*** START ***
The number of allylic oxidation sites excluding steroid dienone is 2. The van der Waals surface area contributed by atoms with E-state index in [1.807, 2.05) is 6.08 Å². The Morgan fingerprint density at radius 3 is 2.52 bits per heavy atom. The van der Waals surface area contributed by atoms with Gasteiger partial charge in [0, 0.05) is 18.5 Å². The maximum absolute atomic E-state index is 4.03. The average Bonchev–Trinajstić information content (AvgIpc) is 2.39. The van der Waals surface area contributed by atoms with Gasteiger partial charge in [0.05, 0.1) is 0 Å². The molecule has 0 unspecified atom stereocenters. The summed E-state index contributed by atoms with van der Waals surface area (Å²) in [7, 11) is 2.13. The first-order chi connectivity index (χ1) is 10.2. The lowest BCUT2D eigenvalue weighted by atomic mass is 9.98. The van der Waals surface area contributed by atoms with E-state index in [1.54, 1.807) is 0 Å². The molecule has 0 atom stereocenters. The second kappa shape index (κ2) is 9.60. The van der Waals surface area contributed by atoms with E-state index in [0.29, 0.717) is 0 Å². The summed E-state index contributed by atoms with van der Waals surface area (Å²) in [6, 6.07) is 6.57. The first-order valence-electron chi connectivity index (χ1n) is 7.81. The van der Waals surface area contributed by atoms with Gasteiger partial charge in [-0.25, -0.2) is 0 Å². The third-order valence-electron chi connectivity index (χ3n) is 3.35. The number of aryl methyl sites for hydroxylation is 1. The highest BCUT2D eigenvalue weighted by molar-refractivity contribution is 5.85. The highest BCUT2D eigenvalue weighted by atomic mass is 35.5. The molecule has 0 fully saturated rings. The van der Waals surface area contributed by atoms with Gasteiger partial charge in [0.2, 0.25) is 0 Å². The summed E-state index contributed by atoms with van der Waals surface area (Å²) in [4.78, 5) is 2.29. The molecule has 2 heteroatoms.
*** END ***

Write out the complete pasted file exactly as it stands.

The number of allylic oxidation sites excluding steroid dienone is 2. The van der Waals surface area contributed by atoms with E-state index in [1.807, 2.05) is 6.08 Å². The Morgan fingerprint density at radius 3 is 2.52 bits per heavy atom. The van der Waals surface area contributed by atoms with Gasteiger partial charge in [0, 0.05) is 18.5 Å². The maximum absolute atomic E-state index is 4.03. The average Bonchev–Trinajstić information content (AvgIpc) is 2.39. The van der Waals surface area contributed by atoms with Gasteiger partial charge in [0.05, 0.1) is 0 Å². The molecule has 0 unspecified atom stereocenters. The summed E-state index contributed by atoms with van der Waals surface area (Å²) in [7, 11) is 2.13. The first-order chi connectivity index (χ1) is 10.2. The lowest BCUT2D eigenvalue weighted by atomic mass is 9.98. The van der Waals surface area contributed by atoms with E-state index in [1.54, 1.807) is 0 Å². The molecule has 0 atom stereocenters. The second kappa shape index (κ2) is 9.60. The van der Waals surface area contributed by atoms with E-state index in [0.29, 0.717) is 0 Å². The summed E-state index contributed by atoms with van der Waals surface area (Å²) in [6, 6.07) is 6.57. The first-order valence-electron chi connectivity index (χ1n) is 7.81. The van der Waals surface area contributed by atoms with Gasteiger partial charge in [-0.25, -0.2) is 0 Å². The third-order valence-electron chi connectivity index (χ3n) is 3.35. The number of aryl methyl sites for hydroxylation is 1. The highest BCUT2D eigenvalue weighted by molar-refractivity contribution is 5.85. The highest BCUT2D eigenvalue weighted by atomic mass is 35.5. The molecule has 0 fully saturated rings. The van der Waals surface area contributed by atoms with Gasteiger partial charge in [0.2, 0.25) is 0 Å². The summed E-state index contributed by atoms with van der Waals surface area (Å²) in [4.78, 5) is 2.29. The molecule has 2 heteroatoms.